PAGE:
Manchester United centre-back Jonny Evans and Newcastle United striker Papiss Cisse engaged in a repulsive spitting duel in their respective clubs' Premier League clash on Wednesday.
To his credit, Cisse hastily announced his remorse and humbly apologised for his involvement:
Evans, despite video evidence suggesting differently, has dismissed the notion he intended to spit on Cisse:
Believability after well-crafted and presumed legally aided declarations is up to one's own personal loyalties and sensibilities, but what cannot be dismissed is the two players appeared to have spat at each other.
The Football Association charged the pair, and they are expected to be banned. The Newcastle attacker accepted his charge and will likely be out of action until May 9. The Manchester United defender, via his statement, is anticipated to contest his charge, leaving his immediate future in doubt.
Football is not without blemishes; even contextual actions can sometimes be considered reckless endangerment. With merciless tackles, however, intent is problematic to assess—whereas spitting and biting are clearly malicious decisions.
Wednesday's occurrence has sparked dialogue over which action is the most despicable on a football pitch. There are some appalling choices in the word bank from which to choose, but the main contenders are spitting, biting and diving.
To jettison one choice easily, diving is simply a part of football. The action is done in an attempt to help one's team and win matches. Though it can be done without morals or remorse, diving is devoid of intent to harm or disparage—the worst that can happen is a yellow card.
It is gamesmanship, the same as feigning injury or time wasting. Are they on the list of things we would love to abolish from football? Certainly, but these are not denigrating your opponent's humanity in the process.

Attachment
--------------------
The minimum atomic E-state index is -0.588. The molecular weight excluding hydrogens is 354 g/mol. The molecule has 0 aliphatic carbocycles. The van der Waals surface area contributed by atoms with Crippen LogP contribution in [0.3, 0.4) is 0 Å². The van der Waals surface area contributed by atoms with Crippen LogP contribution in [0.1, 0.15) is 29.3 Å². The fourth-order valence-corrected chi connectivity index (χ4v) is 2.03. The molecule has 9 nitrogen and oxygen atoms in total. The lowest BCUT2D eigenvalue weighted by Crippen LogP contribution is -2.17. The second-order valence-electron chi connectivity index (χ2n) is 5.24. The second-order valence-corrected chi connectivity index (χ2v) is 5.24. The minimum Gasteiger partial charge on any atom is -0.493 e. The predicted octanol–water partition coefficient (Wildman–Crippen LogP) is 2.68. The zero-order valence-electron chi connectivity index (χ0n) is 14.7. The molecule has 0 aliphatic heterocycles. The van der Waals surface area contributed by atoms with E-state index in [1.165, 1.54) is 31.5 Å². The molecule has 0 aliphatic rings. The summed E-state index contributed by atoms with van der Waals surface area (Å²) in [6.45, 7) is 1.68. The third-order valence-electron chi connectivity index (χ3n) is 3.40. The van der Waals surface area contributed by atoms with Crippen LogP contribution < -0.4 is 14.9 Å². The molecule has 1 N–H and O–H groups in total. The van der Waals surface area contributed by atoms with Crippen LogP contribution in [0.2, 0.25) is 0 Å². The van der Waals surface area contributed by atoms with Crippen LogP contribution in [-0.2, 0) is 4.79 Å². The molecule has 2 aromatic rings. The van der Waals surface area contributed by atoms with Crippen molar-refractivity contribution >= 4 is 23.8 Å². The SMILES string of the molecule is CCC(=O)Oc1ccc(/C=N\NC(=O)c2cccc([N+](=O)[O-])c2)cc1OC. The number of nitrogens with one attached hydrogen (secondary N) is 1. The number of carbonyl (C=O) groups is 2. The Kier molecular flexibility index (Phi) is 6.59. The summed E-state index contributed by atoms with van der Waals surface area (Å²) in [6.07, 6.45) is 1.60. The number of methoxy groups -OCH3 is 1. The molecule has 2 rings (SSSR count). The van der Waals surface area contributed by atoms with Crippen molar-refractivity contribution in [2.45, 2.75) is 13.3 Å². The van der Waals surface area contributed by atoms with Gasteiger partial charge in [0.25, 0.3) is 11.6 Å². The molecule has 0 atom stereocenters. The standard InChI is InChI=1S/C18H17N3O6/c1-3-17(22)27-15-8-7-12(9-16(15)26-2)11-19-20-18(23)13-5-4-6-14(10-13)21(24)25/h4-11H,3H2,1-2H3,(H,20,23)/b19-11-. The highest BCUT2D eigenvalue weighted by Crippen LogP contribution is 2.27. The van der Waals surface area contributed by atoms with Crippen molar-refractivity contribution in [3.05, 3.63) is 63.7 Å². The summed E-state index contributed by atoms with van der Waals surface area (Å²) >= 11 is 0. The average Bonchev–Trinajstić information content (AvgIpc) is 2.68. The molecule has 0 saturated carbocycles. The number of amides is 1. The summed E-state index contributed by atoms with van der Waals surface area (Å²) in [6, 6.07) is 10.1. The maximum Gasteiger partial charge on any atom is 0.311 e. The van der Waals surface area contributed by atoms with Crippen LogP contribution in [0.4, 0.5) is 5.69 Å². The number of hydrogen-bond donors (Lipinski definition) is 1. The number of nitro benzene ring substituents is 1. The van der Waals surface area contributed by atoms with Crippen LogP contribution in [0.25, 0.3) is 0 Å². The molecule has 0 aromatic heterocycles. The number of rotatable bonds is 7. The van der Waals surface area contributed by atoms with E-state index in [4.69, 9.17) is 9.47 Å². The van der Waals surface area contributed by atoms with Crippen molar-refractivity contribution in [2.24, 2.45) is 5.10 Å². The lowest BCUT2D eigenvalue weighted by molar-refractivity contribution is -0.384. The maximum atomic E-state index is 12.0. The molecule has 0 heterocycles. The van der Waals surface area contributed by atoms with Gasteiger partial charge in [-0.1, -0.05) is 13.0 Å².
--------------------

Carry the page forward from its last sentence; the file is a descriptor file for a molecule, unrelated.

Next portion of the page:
Intimate with spitting is biting. The purpose of biting is to harm, has no place in football and can only be classed as disgusting.
What makes it possibly less heinous than spitting is the mental process. Biting is an animalistic, primal reaction to frustration. Humans should be better at controlling this base reaction—and to be fair, only one prominent footballer seems to have these demons—but when compared to spitting, biting falls just short in terms of reprehensible actions because spitting jumps through more cognitive hoops.
Science suggests excess saliva is a compulsory, biological function of running in cold environments (e.g. England in the winter), where the body—especially during exertion—labours to keep air warm before it enters the lungs; this process works like a humidifier, creating saliva as a result.
It somewhat explains why an observer can witness one of the 22 players on the pitch spitting toward the ground at nearly every dead ball or television close up. It would appear simply because football is played outdoors and on grass, a licence to spit is granted, but it seems fair to argue that this could be quelled through self-discipline.
While perplexing on certain levels, the how and why of spit carries little weight in football; the where habitually goes unobserved as well—until incidents like what ensued at St James' Park transpire.
To spit at someone—rather than projecting your spittle to readily available blades of grass—shows not only a primal behavioural pattern but an utter disregard for your victim as a person; in many circles this form of disrespect is far greater than biting.
Although this discussion has transformed into "one of the worst things in football," short of physical bodily harm, spitting on another human being is derogatory in every facet of life—the logic stretches far beyond football pitches.
Society should deal strongly with those who choose to spew their saliva on others—the setting is inconsequential, the time is unimportant and the participants likewise.
So while England's FA has been less than judicious with several major decisions this season, its swift response to Wednesday's egregious display is commendable.
Onlookers would love to imagine this situation was a misunderstanding between two normally level-headed individuals. Evans spat to the ground, Cisse thought the centre-back was spitting at him and retaliated in kind. That is our wish, but it certainly seems both footballers should have been smarter in their actions.
When you witness grown men (who, it must be said, earn thousands of pounds every week) acting like repulsive four-year-old schoolboys, it reflects poorly not only on the particulars, their clubs and English football, but our society as a collective.